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BREAKING THE READING CODE

Have you ever wondered why reading is so easy


for some children, yet so difficult for others?

The purpose of developing

Breaking the reading code is the key to unraveling the mystery

students is to give them these

of learning to read.

linguistic insights upon which the

To decipher the code, students must

phonemic

awareness

in

first transform letters to sounds, and then blend the sounds

alphabetic principle depends.

together to form words. This is not an easy process. Yet as

understanding that words are made up

complex as it is, this process happens rather effortlessly for the

of a sequence of sounds, students easily learn the sounds that

majority of children during kindergarten or first grade.

go with letters. For example, when the sound /d/ is recognized

Once children break the code, they become emergent readers,


ready and eager to learn to read. These are the students who
take off like reading rockets and smoothly transition through the
rest of the stages of reading, eventually becoming successful
readers. Ideally, this transition occurs before students enter
fourth grade where they begin to use their skilled reading ability
to learn all school subjects, including math and science.
For children who have difficulty breaking the reading code,
however, learning to read can be an agonizing ordeal.

The

bad news is that as these children wrestle with learning how


to read, they fall farther and farther behind their classmates.
The good news, however, is that these struggling readers can
be taught to read. Scientific research has provided us with the
knowledge of what works best in teaching children to read,
and Kumons Reading Programstarting with it's beginning
levelshas put this knowledge into practice.

There are two parts to the reading puzzle that


children need to master in order to break the
reading code.
Part one requires the ability to recognize that words are
made up of small sounds.

We call

By

as the sound heard in doll, dog, and day, students quickly


learn that the sound of the letter d is /d/. When the sound /h/ is
recognized as the sound heard in house, hat, hen, and heavy,
they understand that /h/ is the sound of the letter h.

Phonemic awareness is the ultimate difference


between those who catch on to reading very quickly
and those who do not. Simply put, struggling readers lack
phonemic awareness. Trying to memorize which sounds go with
what letters and which words begin with what sounds, will not
help these students learn to read if they have not mastered this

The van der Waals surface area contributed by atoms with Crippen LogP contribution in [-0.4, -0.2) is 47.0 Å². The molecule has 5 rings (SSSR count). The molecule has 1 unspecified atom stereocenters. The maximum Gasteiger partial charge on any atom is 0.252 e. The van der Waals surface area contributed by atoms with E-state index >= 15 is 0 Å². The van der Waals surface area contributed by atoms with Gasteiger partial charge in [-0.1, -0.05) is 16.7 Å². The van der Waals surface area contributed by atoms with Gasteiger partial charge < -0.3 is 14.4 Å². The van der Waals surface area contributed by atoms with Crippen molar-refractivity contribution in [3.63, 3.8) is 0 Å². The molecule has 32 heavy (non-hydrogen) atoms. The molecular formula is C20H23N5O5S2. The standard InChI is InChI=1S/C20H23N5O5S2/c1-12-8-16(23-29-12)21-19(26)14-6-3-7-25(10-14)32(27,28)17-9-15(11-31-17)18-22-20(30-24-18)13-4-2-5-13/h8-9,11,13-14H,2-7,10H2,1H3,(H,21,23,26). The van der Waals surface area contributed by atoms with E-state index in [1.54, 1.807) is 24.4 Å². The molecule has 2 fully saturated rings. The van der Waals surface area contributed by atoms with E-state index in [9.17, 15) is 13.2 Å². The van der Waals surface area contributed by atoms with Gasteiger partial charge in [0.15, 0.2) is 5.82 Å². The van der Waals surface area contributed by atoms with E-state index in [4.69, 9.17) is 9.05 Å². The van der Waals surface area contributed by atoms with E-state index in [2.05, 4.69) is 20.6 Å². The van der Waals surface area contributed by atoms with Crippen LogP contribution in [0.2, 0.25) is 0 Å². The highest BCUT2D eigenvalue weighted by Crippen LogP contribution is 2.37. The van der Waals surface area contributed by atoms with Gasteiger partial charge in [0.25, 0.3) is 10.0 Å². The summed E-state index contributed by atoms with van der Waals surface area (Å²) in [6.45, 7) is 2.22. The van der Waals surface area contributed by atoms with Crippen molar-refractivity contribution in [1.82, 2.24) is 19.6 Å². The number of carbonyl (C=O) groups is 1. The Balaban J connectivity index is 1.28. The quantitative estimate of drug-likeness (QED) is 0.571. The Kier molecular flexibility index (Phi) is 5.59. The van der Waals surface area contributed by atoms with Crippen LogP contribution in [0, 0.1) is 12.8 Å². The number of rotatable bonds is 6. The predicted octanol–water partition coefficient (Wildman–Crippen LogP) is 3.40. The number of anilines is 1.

skill. Fortunately, phonemic awareness can be developed if it is
taught explicitly and systematically for approximately 15 minutes
per day over the course of one school year.

How can struggling readers learn this skill? The


development of the reading readiness skills of
phonemic awareness, followed by the alphabetic
principle, begins in Kumon's early Reading
Program. Children can be taught phonemic awareness by first
drawing their attention to rhymes and then making their own
rhymes. For instance, by rhyming words such as cat, hat, pat,
and mat, they quickly learn to recognize the sound of /at/, and
they learn that by changing the beginning sounds of rhyming
words, they can make new words. When they learn to do this,

For

they can be taught to substitute the ending and finally the middle

example, the word cat is made up of a

sounds of rhyming words to form new words. For example, if

hard /c/ sound, a short /a/ sound and

they change the /t/ in cat to /p/, the new word is cap.

this phonemic awareness.

the /t/ sound.


Part two requires the ability to link these sounds to

Next, children need to learn to play games with words. They


can be taught to blend sounds together to make words.

For

We call this the alphabetic


principle. For example, the hard /c/

example, if a child blends the sounds /m/, /a/, /p/ together, the

sound is represented by the letter c, the

word apart by breaking it into its different sounds.

letters of the alphabet.

short /a/ sound is represented by the


letter a, and the /t/ sound is represented
by the letter t.

word map is formed. A child also needs to be taught to take a

Although it is not easy for struggling readers to master these


skills, it is possible with daily practice. For students who learn
to attend to the structure of language, the alphabetic principle
will make sense and they will rapidly develop the phonetic skills
necessary for reading, thus breaking the reading code.
Once accomplished, struggling readers and beginning readers
will all grow into successful readers!